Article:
Another gem to visit, the Medina Azahara is certainly the main tourist sight near Cordoba! These ruins are those of a capital city built during the 10th century by Caliph Abd ar-Rahman III. The city existed for about 60 years before it was burnt and became ruins in the sand. For a time people even thought it was the ruins of the old Cordoba. Those ruins eventually disappeared underground until they were rediscovered in 1910. After 90 years of restoration work, a small portion of this medina can now be visited.
What you can see today is the Alcázar with the caliph’s palace and the most important buildings, including the mosque. But unlike regular archaeological sites where thousands of years have destroyed most of what is left, the pieces of each palace of Medina Azahara were numerous and still in good shape, which means that today’s visitors can visualise the settings of the city quite like they were during the caliphate’s time. The most impressive part is probably Abd ar-Rahman III’s Hall, also known as the Rich Hall because of its ornamental richness. If you like legends, Medina Azahara is a place to visit.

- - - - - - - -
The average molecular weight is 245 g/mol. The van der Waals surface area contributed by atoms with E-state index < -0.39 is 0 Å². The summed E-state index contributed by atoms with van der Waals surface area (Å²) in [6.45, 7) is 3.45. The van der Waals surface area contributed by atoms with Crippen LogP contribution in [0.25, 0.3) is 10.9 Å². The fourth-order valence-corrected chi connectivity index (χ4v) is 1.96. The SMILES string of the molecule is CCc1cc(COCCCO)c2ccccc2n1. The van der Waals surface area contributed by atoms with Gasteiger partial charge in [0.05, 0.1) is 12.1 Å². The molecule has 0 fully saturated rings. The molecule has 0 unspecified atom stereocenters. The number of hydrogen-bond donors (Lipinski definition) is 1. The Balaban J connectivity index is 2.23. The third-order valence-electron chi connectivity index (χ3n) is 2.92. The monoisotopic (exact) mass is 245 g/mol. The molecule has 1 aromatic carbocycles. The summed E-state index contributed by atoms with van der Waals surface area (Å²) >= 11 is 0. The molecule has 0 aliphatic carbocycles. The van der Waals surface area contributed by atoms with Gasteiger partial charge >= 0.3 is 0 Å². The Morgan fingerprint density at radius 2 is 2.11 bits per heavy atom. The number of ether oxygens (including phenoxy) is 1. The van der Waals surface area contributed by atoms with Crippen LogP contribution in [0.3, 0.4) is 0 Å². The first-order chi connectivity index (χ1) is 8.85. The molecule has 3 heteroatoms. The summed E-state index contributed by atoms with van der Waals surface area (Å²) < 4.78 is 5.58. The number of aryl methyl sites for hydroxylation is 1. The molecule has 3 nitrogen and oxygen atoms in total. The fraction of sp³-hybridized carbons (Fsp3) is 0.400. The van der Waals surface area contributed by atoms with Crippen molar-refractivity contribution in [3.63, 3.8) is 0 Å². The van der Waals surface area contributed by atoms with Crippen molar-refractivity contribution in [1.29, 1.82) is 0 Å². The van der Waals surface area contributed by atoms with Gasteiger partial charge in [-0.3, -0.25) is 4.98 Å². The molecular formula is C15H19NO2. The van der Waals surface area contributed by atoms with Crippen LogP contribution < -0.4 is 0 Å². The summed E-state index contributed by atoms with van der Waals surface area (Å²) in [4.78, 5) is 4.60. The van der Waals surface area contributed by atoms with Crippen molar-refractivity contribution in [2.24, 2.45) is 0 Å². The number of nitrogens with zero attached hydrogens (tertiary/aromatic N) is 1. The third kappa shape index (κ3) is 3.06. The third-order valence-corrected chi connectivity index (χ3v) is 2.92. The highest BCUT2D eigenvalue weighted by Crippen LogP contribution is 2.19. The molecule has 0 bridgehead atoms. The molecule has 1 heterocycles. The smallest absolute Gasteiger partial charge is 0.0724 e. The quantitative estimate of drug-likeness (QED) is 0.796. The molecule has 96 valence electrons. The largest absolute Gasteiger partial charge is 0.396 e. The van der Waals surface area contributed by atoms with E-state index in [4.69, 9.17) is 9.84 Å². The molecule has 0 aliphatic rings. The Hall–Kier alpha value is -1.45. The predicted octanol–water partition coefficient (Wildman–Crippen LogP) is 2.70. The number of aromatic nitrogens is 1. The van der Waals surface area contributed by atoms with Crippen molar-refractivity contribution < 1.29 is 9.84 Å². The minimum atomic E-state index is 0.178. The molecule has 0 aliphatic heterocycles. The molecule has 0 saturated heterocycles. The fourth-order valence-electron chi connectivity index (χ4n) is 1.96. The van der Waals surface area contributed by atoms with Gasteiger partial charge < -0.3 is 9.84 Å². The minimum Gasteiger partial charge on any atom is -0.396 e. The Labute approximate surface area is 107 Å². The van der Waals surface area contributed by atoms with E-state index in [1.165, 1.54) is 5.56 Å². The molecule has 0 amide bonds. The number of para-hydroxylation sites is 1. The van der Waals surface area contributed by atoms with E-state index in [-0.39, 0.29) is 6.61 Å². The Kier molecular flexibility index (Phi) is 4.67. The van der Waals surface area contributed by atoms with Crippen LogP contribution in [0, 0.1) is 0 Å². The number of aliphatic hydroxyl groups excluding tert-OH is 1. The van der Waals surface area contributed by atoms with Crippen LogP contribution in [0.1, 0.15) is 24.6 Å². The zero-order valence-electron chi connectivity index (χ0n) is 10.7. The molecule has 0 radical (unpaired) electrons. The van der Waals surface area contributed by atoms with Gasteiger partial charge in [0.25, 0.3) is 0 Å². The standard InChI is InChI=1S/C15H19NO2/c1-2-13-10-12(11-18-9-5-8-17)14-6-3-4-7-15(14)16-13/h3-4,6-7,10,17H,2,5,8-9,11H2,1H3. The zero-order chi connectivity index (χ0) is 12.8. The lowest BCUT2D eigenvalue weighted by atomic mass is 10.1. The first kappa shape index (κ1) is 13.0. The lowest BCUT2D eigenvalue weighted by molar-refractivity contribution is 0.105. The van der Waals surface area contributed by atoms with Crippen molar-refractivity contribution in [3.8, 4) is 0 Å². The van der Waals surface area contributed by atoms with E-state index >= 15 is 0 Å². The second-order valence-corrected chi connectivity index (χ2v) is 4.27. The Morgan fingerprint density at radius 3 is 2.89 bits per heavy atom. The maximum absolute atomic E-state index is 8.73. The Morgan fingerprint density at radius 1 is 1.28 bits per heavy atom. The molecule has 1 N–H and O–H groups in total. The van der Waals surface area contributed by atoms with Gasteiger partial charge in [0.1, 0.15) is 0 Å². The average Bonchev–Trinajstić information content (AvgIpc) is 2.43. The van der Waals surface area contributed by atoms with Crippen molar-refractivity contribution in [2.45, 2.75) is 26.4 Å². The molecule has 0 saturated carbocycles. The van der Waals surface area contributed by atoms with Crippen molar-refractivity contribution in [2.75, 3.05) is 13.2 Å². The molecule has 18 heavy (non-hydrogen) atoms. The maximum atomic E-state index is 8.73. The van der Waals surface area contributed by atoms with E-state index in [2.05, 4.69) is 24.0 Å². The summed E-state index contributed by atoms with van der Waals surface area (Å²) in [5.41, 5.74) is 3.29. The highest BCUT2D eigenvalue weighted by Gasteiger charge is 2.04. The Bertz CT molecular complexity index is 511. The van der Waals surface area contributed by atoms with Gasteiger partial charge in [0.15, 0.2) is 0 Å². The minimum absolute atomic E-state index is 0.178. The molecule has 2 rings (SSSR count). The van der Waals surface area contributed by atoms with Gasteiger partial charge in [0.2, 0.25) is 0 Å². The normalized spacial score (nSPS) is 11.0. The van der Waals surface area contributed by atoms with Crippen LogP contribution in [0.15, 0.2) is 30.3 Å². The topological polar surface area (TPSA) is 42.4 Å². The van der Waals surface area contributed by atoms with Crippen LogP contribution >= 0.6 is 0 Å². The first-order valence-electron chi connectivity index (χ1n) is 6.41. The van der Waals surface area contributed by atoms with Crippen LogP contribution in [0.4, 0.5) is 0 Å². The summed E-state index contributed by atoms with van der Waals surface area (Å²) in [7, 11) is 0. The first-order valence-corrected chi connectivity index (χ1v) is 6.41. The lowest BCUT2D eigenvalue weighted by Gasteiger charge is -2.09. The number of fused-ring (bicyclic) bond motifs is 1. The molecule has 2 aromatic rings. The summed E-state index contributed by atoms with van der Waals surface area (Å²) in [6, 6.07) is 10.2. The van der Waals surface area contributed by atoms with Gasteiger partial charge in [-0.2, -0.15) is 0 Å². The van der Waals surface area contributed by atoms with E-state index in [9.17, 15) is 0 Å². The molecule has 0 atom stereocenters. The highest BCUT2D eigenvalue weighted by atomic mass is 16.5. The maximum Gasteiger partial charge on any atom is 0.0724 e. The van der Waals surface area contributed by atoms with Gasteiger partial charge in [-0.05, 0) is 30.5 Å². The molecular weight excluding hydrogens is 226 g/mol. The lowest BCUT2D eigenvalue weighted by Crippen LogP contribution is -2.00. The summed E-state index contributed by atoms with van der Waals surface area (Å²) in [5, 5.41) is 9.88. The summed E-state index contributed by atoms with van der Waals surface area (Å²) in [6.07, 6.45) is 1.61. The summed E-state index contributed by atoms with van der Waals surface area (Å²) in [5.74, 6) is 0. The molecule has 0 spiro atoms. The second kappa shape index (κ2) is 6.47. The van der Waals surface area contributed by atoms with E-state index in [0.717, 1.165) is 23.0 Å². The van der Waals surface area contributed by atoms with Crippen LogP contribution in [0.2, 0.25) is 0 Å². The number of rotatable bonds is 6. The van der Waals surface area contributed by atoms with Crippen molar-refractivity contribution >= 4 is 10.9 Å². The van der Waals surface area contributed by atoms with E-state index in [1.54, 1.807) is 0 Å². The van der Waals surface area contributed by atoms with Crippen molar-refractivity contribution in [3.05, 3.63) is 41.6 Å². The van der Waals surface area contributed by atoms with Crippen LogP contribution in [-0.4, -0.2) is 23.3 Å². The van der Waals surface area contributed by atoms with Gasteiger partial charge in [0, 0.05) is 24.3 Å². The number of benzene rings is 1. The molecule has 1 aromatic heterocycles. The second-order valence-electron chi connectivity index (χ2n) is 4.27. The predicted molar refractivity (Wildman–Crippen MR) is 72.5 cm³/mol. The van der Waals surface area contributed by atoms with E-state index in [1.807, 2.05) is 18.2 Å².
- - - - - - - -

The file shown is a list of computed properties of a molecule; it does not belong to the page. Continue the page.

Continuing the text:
Sotos de la Albolafia
Cordoba’s river, the Guadalquivir River, was perfect for operating watermills. They were used both for irrigation of the city’s gardens, like those of the Alcázar, but also for crushing grains into flour. Remains of these mills can still be seen near the north river bank, in an area called Molino de la Albolafia. The nearby islands, the Sotos de la Albolafia, are a designated area and are home to many birds. The site can easily be accessed from the riverbank walkways between the two bridges of Puente Romano and Puente de San Rafael. It is a lovely place and ideal for bird watchers.
If you want to get away from the city, the province of Cordoba is an essentially rural province with many small towns and an attractive hill landscape which, apart from the finest olive oil, also produces some of the best Andalucía wines. Many villages of the Sierras – the word basically describes a hillside landscape – provide tourist activities and are perfect locations for weekend escapes.
To the south stand the rugged limestone peaks of the Sierras Subbéticas Natural Park. The town of Cabra has a few tourist sights, including an archaeological museum and various churches and mansions. The Sierras Subbéticas visitor centre is also in this town. The Sierra Morena, further north, is a sparsely populated mountainous area. It is more like the nearby Extremadura or Castilla La Mancha, rather than Andalucía. If you want to explore those distant hills, head towards the coal-mining area where the common whitewashed facades of the south are replaced by granite. Bélmez, in particular, is a magnificent place with a castle sitting on a rocky crag.